Eye on Comics

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Archive for the 'Reviews – IDW' Category

Critical Hit

Posted by Don MacPherson on 22nd May 2017

Torpedo Volume One trade paperback
Writer: Enrique Sanchez Abuli
Artists: Alex Toth & Jordi Bernet
Translation: Jimmy Palmiotti
Cover artist: Bernet
Letters: Amauri Osorio
Reprint editor: Scott Dunbier
Publisher: IDW Publishing
Price: $17.99 US

The manager at my local comic shop pointed out he had a couple of discounted Torpedo books on the store’s clearance racks, and I’ve long been interested in curious about the work, having enjoyed Bernet’s contributions to Jimmy Palmiotti and Justin Gray’s Jonah Hex series from DC a few years back. I plunked down my cash and happily took it home. Not surprisingly, I found a beautifully illustrated book, boasting a fun pulp-strip approach and deliciously gritty, fitting artwork. But to my disappointment, the clumsy plotting and dark characterization proved to be incredibly off-putting. I was expecting the titular hitman character to be a cool anti-hero, but he’s far from that. In fact, it’s next to impossible to find any character that fits the role of protagonist in any of these short stories. Every player in these crime dramas is so unlikeable that I really didn’t enjoy spending any time in their worlds. Read the rest of this entry »

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Eyes Spies

Posted by Don MacPherson on 24th January 2015

VariantG.I.Joe: Snake Eyes, Agent of Cobra #1
“Snake Eyes, Agent of Cobra, Part One: The Tin Man”
Writer: Mike Costa
Artist: Paolo Villanelli
Colors: Joana Lafuente
Letters: Neil Uyetake
Cover artists: Villanelli (regular edition)/Drew Johnson (subscription variant)
Editor: Carlos Guzman
Publisher: IDW Publishing
Price: $3.99 US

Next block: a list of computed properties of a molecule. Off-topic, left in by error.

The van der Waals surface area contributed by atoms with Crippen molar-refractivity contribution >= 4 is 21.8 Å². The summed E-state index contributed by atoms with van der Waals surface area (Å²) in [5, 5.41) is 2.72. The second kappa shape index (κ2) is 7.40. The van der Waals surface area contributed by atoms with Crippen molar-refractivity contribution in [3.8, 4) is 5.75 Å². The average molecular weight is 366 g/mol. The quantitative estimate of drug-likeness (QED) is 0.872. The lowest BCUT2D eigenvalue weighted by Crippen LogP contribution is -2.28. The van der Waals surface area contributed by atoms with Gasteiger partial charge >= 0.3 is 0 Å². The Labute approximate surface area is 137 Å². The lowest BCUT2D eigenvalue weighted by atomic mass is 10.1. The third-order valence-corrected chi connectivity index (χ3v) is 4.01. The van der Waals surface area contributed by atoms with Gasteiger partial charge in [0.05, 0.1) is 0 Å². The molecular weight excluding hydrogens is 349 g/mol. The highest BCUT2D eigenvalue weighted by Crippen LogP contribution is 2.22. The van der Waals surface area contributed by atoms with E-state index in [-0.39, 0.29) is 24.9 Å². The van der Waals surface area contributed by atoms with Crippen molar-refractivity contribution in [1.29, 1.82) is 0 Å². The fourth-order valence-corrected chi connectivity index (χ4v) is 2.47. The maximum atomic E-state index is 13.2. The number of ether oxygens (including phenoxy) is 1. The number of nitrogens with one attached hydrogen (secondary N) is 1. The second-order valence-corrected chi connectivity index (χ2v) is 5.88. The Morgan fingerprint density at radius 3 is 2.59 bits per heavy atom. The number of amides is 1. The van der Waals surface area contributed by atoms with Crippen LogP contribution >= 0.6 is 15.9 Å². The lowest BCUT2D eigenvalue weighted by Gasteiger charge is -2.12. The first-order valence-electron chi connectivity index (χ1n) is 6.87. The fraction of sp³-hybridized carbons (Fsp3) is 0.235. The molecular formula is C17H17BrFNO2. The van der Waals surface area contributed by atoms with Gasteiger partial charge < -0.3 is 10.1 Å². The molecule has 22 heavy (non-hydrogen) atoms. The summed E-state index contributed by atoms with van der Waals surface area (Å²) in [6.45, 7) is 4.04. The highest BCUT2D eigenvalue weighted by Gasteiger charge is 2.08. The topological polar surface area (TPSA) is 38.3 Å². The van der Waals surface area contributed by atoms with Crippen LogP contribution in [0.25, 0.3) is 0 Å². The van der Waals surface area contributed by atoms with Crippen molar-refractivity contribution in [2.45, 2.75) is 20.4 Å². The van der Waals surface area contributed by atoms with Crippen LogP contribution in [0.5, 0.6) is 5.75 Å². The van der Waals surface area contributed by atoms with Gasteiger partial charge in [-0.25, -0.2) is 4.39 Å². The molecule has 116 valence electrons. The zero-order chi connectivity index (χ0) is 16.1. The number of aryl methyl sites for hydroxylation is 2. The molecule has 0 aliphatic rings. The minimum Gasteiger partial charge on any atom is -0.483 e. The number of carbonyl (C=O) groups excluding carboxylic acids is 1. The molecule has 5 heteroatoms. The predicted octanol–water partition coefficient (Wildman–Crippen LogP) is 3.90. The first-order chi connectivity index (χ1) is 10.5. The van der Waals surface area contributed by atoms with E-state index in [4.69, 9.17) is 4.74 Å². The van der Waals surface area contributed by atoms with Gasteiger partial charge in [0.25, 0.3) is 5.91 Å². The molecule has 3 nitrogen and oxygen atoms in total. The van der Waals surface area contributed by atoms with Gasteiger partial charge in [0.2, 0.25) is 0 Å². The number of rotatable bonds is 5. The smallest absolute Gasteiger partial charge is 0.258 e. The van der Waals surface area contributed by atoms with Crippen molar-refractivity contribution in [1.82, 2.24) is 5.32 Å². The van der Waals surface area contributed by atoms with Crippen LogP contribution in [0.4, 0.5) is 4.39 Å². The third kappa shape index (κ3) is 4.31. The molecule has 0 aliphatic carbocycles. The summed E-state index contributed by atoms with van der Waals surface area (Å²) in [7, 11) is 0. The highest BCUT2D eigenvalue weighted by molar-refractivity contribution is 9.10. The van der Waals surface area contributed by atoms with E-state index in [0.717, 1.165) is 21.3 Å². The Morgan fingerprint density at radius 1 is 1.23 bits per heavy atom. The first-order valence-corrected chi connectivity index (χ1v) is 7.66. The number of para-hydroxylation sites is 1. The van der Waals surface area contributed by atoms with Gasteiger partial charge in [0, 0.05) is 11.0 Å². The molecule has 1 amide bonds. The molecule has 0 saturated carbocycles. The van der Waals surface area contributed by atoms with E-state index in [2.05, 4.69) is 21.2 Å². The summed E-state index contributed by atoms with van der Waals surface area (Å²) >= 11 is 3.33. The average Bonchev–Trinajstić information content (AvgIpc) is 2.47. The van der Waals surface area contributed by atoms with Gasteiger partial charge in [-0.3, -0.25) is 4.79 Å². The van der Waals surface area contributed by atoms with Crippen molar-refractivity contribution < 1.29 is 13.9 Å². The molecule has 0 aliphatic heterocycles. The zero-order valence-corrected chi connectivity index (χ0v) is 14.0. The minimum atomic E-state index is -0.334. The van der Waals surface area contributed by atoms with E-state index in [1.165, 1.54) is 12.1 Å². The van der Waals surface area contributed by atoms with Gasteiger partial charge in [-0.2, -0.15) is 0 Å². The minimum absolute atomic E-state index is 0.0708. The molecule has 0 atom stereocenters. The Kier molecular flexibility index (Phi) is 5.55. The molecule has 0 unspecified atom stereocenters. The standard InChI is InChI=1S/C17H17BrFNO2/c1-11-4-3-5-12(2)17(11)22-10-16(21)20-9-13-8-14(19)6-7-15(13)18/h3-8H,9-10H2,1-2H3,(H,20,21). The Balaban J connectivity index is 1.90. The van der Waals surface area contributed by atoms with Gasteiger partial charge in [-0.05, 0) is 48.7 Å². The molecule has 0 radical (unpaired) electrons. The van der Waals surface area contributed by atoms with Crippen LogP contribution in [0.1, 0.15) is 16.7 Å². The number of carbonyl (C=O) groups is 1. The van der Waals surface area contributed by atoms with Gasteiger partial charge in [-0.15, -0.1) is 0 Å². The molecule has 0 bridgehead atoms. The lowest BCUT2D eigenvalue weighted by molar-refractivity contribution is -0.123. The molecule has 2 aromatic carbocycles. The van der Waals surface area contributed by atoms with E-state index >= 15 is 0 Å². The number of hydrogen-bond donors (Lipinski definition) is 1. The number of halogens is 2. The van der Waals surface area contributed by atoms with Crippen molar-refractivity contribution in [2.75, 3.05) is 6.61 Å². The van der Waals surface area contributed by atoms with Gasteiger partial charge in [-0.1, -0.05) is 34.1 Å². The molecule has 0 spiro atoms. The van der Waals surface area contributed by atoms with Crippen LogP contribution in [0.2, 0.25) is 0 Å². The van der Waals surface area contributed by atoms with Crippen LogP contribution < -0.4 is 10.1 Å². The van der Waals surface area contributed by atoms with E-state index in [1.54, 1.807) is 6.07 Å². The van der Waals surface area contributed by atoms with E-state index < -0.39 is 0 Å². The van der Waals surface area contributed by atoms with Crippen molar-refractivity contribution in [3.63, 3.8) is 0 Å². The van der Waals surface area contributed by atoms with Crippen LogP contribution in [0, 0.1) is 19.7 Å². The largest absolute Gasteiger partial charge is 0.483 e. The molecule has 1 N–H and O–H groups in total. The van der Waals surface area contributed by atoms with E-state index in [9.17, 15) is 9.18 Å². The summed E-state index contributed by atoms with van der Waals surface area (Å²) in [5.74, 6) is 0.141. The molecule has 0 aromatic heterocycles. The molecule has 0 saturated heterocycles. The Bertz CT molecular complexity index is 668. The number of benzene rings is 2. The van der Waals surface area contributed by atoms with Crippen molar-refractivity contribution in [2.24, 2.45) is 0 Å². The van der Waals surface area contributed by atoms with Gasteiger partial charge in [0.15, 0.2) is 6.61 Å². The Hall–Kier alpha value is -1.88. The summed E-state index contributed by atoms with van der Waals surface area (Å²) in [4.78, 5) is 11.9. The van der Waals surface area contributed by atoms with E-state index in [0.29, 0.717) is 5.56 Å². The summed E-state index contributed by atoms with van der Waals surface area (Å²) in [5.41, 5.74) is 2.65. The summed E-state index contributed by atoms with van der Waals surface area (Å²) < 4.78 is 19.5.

I had some G.I.Joe action figures when I was a kid in the early 1980s, even a playset/vehicle or two; my brother and I shared them, as I recall. I also have a soft spot for the G.I.Joe cartoon of the 1980s, not for the stories or characters so much, but for the fact each episode advertised an actual Marvel comic book on network TV. Overall, I wasn’t really a Joe fanboy; I read few of the comics, and I wasn’t obsessed with collecting the toys. In any case, I don’t have the strong nostalgic connection with the property that a lot of guys my age have, but a couple of friends have urged me to check out some of IDW’s Joe comics, remarking in particular that the Cobra series was particularly good. I still haven’t delved into that title, but I had a chance to peruse this title, which I presume is something of a spinoff title. The ever-silent Snake Eyes was always the coolest of the Joes, and the character was ground-breaking in a couple of ways. In a lot of ways, Snake Eyes epitomizes the Kewl, edgy characters of the 1990s, and he was ahead of the curve on that particular trend. Furthermore, in the world of comics, the character is probably most noteworthy as the star of the wordless issue of Marvel’s G.I.Joe that made so many readers aware of the possibilities inherent in and strengths of the visual medium. Agent of Cobra offered a premise that piqued my interest and offered a chance to dip my toes in the waters of this world once again. Overall, the storytelling here is solid, but it didn’t ignite a newfound interest in these characters either. Read the rest of this entry »